Academic journal article St. Thomas Law Review

Mixed Transactions for Goods and Services: The Need for Consistency in Choosing the Governing Law

Academic journal article St. Thomas Law Review

Mixed Transactions for Goods and Services: The Need for Consistency in Choosing the Governing Law

Article excerpt

INTRODUCTION

Imagine you are about to lose your home insurance after your provider contacted you stating that all homes with a pool are required to have a fence around the property. (1) You quickly find a company that sells and installs fences and enter into a contract with them. (2) You pay a fortune for the fence, but your insurance is saved. (3) Shortly thereafter, the fence proves to be faulty, and the company refuses to fix the problem. (4) Now, you sue under certain warranties that are provided by the Uniform Commercial Code ("U.C.C."), but the court finds that the U.C.C. does not apply to your dispute and that the warranty you wish to sue under is not available under common law. (5) Although you argued that the U.C.C. applies to your case based on prior cases providing that the sale and installation of a fence falls under the U.C.C. as a sale of goods, the court disagrees and finds that the contract seems to be mainly for services, falling under common law. (6) Should there be a better standard for the court to apply in sale of goods and services transactions or is it fair that you are barred from recovery when others in your situation have been able to recover based on similar facts? (7)

This comment begins by discussing the background of the U.C.C. and the predominant purpose doctrine in Part II. (8) Part III of this comment examines the various tests courts have used to determine the governing law of a transaction. (9) Further, Part III.a considers the method of separating the transaction. (10) Part III.b details the application of the U.C.C. to any mixed contract. (11) Part III.c provides a discussion of the gravamen standard, which some courts use as their method of choice. (12) Lastly, Part IV discusses the need for a uniform standard in these situations, provides a view of a recent case where the court developed an efficient set of factors to be applied, and argues how to make those factors even more effective in order to promote widespread adherence to one standard, which will create consistent and just outcomes in cases of tricky mixed transactions. (13)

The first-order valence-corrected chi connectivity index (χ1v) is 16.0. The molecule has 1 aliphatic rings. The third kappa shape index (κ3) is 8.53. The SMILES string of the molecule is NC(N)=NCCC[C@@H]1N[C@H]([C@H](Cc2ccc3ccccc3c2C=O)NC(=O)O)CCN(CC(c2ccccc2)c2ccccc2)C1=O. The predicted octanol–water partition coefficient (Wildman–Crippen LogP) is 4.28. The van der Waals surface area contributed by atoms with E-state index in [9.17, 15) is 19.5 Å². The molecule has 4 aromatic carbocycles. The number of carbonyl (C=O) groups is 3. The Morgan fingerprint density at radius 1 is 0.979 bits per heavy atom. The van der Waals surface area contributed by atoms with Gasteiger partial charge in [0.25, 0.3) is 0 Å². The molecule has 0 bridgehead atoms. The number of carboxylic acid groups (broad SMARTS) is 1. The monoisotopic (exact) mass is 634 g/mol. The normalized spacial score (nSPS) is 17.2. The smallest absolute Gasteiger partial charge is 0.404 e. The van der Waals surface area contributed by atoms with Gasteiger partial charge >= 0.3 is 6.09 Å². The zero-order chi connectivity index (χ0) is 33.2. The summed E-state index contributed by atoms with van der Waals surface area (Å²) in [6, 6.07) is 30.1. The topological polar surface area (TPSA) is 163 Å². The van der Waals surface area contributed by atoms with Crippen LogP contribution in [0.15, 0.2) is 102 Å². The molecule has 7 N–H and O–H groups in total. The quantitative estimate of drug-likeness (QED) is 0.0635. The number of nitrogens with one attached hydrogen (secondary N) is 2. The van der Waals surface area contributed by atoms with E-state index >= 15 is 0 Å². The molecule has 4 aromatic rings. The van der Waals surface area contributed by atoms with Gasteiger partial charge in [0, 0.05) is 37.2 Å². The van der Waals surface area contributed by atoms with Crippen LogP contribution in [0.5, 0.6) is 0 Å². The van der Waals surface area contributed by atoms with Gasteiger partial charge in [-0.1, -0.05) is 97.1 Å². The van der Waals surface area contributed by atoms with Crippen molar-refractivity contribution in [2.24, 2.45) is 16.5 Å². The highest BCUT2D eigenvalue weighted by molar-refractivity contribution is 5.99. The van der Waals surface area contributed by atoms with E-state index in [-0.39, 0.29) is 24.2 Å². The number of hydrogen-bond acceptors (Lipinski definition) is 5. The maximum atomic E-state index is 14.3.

I. BACKGROUND OF ARTICLE 2 AND THE PREDOMINANT PURPOSE TEST

The National Conference of Commissioners on Uniform State Laws, now known as the Uniform Law Commission ("ULC"), works to create uniform state laws for areas of the law where consistency is needed. (14) The ULC is nonprofit and has existed for more than a century, as it was established in 1892 and is now the oldest state government association. (15) The commission has always worked closely with the American Bar Association and consists of state commissioners from each state in the United States. (16) These commissioners are lawyers, law professors, judges, and legislators, who have passed their state bar exam and have been selected by state governments. (17) When there are various laws governing an area of law, the ULC drafts a set of laws to be used as a replacement, which will achieve consistency and uniformity in the law to be applied throughout the various jurisdictions that choose to adopt the ULC's laws. (18)

One of the reasons for creating this consistency is the fact that people are frequently moving and traveling to other states, which have different laws for every day occurrences such as sale transactions. (19) This difference in law can deter traveling persons from entering into agreements and, in doing so, disturb economic development and the flow of commerce in society, which may lead to the federal government's involvement with state activity. (20) To avoid this, "[t]he ULC improves the law by providing states with non-partisan, carefully-considered, and well-drafted legislation that brings clarity and stability to critical areas of the law." (21)

The process of drafting an act consists of several steps.22 First, the drafted act must be approved at no less than two annual meetings with state commissioners. (23) A vote is taken, and if the majority of the states approve the act (there are certain requirements as to how many states must be present), (24) it is then approved and each state's legislature can review the act to decide whether it wishes to enact it as state law. …

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